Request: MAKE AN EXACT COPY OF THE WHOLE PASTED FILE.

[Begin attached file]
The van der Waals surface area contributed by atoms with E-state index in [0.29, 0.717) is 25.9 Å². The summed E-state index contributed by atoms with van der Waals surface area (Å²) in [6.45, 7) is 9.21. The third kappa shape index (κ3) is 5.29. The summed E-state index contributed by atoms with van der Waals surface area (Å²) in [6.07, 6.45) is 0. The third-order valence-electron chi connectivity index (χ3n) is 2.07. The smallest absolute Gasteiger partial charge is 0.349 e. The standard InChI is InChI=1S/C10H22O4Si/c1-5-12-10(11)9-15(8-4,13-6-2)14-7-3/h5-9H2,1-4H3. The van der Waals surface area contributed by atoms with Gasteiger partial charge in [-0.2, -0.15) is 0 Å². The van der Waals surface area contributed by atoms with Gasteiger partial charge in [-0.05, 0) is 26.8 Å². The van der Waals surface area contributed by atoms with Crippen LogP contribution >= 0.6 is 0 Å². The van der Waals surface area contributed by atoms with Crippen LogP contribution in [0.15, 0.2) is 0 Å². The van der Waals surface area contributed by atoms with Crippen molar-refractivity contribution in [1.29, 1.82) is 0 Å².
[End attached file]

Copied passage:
The van der Waals surface area contributed by atoms with E-state index in [0.29, 0.717) is 25.9 Å². The summed E-state index contributed by atoms with van der Waals surface area (Å²) in [6.45, 7) is 9.21. The third kappa shape index (κ3) is 5.29. The summed E-state index contributed by atoms with van der Waals surface area (Å²) in [6.07, 6.45) is 0. The third-order valence-electron chi connectivity index (χ3n) is 2.07. The smallest absolute Gasteiger partial charge is 0.349 e. The standard InChI is InChI=1S/C10H22O4Si/c1-5-12-10(11)9-15(8-4,13-6-2)14-7-3/h5-9H2,1-4H3. The van der Waals surface area contributed by atoms with Gasteiger partial charge in [-0.2, -0.15) is 0 Å². The van der Waals surface area contributed by atoms with Gasteiger partial charge in [-0.05, 0) is 26.8 Å². The van der Waals surface area contributed by atoms with Crippen LogP contribution >= 0.6 is 0 Å². The van der Waals surface area contributed by atoms with Crippen LogP contribution in [0.15, 0.2) is 0 Å². The van der Waals surface area contributed by atoms with Crippen molar-refractivity contribution in [1.29, 1.82) is 0 Å².